18 C 1820 (N.D. Ill. Jun. 11, 2019)

18 C 1820




In this pro se suit under 42 U.S.C. § 1983, Dexter Harris alleges that correctional officers Derek Coppes, Jacob Deane, and Matthew Cortese used excessive force against him at the Will County Adult Detention Facility ("WCADF"). Doc. 8. With discovery closed, Doc. 48, Defendants move for summary judgment, Doc. 52. The motion is granted.


A. Harris's Noncompliance with Local Rule 56.1(b)(3)

Consistent with Local Rule 56.1, Defendants filed a Local Rule 56.1(a)(3) statement of undisputed facts along with their summary judgment motion. Doc. 54. The factual assertions in the Local Rule 56.1(a)(3) statement cite evidentiary material in the record and are supported by the cited material. See N.D. Ill. L.R. 56.1(a) ("The statement referred to in (3) shall consist of short numbered paragraphs, including within each paragraph specific references to the affidavits, parts of the record, and other supporting materials relied upon to support the facts set forth in that paragraph."). Also consistent with the local rules, Defendants served on Harris a Local Rule 56.2 notice, which explains what Local Rule 56.1 requires of a pro se litigant opposing summary judgment. Doc. 55.

Local Rule 56.1(b)(3)(B) required Harris to file "a concise response to [Defendants' Local Rule 56.1(a)(3)] statement ... contain[ing] ... a response to each numbered paragraph in [Defendants'] statement, including, in the case of any disagreement, specific references to the affidavits, parts of the record, and other supporting materials relied upon." N.D. Ill. L.R. 56.1(b)(3)(B). Although Harris filed a memorandum of law opposing summary judgment, Doc. 60, he did not file a Local Rule 56.1(b)(3)(B) response to Defendants' Local Rule 56.1(a)(3) statement or a Local Rule 56.1(b)(3)(C) statement of additional facts. The failure to file a Local Rule 56.1(b)(3)(B) response has consequences, as the local rules provide that "[a]ll material facts set forth in the [Local Rule 56.1(a)(3)] statement ... will be deemed to be admitted unless controverted by the statement of the opposing party." N.D. Ill. L.R. 56.1(b)(3)(C).

The Seventh Circuit "has consistently upheld district judges' discretion to require strict compliance with Local Rule 56.1." Flint v. City of Belvidere, 791 F.3d 764, 767 (7th Cir. 2015) (collecting cases); see also Zoretic v. Darge, 832 F.3d 639, 641 (7th Cir. 2016) (same); Boss v. Castro, 816 F.3d 910, 914 (7th Cir. 2016) (same, collecting cases); Stevo v. Frasor, 662 F.3d 880, 886-87 (7th Cir. 2011) ("Because of the high volume of summary judgment motions and the benefits of clear presentation of relevant evidence and law, we have repeatedly held that district judges are entitled to insist on strict compliance with local rules designed to promote the clarity of summary judgment filings."). Harris's pro se status does not excuse him from complying with Local Rule 56.1. See McNeil v. United States, 508 U.S. 106, 113 (1993) ("[W]e have never suggested that procedural rules in ordinary civil litigation should be interpreted so as to excuse mistakes by those who proceed without counsel."); Zoretic, 832 F.3d at 641 ("While we liberally construe the pleadings of individuals who proceed pro se, neither appellate courts nor district courts are obliged in our adversary system to scour the record looking for factual disputes.") (internal quotation marks omitted); Welcher-Butler v. Brennan, 619 F. App'x 550, 550 (7th Cir. 2015) ("The district court has discretion to demand strict compliance with its local rules, so we uphold its decision because even pro se litigants must follow these rules.") (citations omitted); Brown v. Wyndemere LLC, 608 F. App'x 424, 425 (7th Cir. 2015) ("[A] district court is entitled to enforce its local rules, even against pro se litigants.") (citing Cady v. Sheahan, 467 F.3d 1057, 1061 (7th Cir. 2006)); Townsend v. Alexian Bros. Med. Ctr., 589 F. App'x 338, 339 (7th Cir. 2015) ("[The pro se plaintiff] did not ... properly respond to the defendants' [Local Rule 56.1(a)(3)] Statement of Material Facts or file a [Local Rule 56.1(b)(3)(C)] Statement of Additional Facts in response to the defendants' motion for summary judgment. ... Thus, the district court adopted the factual representations in the defendants' unopposed Statement of Material Facts, and we enforce the court's choice to demand strict compliance with the local rule.").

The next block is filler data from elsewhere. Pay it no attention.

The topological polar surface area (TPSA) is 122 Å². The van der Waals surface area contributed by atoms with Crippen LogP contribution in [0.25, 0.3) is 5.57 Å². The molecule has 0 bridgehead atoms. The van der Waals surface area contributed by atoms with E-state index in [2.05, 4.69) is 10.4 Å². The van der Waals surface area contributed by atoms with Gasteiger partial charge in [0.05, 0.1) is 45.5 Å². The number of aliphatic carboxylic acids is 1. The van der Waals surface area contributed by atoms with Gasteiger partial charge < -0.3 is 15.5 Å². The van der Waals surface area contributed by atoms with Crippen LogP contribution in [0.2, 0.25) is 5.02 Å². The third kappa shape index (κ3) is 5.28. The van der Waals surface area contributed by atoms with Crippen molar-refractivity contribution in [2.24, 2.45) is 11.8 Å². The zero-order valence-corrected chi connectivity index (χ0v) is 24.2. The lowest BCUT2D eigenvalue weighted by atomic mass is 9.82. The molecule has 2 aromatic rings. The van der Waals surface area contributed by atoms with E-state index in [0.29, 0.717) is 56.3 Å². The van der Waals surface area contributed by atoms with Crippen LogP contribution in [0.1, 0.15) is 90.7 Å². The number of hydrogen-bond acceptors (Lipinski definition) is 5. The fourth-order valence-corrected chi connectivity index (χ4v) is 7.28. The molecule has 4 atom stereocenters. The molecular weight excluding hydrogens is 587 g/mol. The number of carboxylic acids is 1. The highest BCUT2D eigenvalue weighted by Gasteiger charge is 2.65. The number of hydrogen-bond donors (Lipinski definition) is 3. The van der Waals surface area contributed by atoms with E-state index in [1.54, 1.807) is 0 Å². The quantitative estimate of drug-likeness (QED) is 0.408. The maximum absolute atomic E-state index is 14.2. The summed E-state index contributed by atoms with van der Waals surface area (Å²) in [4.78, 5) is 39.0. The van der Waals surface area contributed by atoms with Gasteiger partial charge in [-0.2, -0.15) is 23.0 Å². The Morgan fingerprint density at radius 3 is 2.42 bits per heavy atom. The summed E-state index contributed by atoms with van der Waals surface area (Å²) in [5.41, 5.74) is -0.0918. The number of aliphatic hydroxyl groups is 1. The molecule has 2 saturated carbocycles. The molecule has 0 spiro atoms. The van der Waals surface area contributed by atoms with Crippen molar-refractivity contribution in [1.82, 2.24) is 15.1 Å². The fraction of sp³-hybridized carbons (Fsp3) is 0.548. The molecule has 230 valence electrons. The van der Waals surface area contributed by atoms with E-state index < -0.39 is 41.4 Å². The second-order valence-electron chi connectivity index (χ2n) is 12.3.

Here, the problem is not that Harris failed to strictly comply with Local Rule 56.1(b)(3)(B); rather, it is that he did not comply at all. Accordingly, the court accepts as true the facts set forth in Defendants' Local Rule 56.1(a)(3) statement "to the extent th[ose] facts [a]re supported by admissible and docketed evidence." Kreg Therapeutics, Inc. v. VitalGo, Inc., 919 F.3d 405, 411 (7th Cir. 2019) ("According to well-established Seventh Circuit law, [the non-movant's] noncompliance [with Local Rule 56.1(b)(3)(B)] meant that the district court could exercise its discretion to accept [the movant's] statements of fact as undisputed.") (internal quotation marks omitted); see also Olivet Baptist Church v. Church Mut. Ins. Co., 672 F. App'x 607, 607 (7th Cir. 2017) ("The district court treated most of the [movant's] factual submissions as unopposed, because the [non-movant] failed to contest them in the form required by Local Rule 56.1(b). We have held that the district court is entitled to enforce that rule in precisely the way it enforced the rule in this litigation.") (collecting cases); Curtis v. Costco Wholesale Corp., 807 F.3d 215, 218 (7th Cir. 2015) ("When a responding party's statement fails to dispute the facts set forth in the moving party's statement in the manner dictated by [Local Rule 56.1(b)(3)(B)], those facts are deemed admitted for purposes of the motion.") (internal quotation marks omitted); Keeton v. Morningstar, Inc., 667 F.3d 877, 880, 884 (7th Cir. 2012) (similar).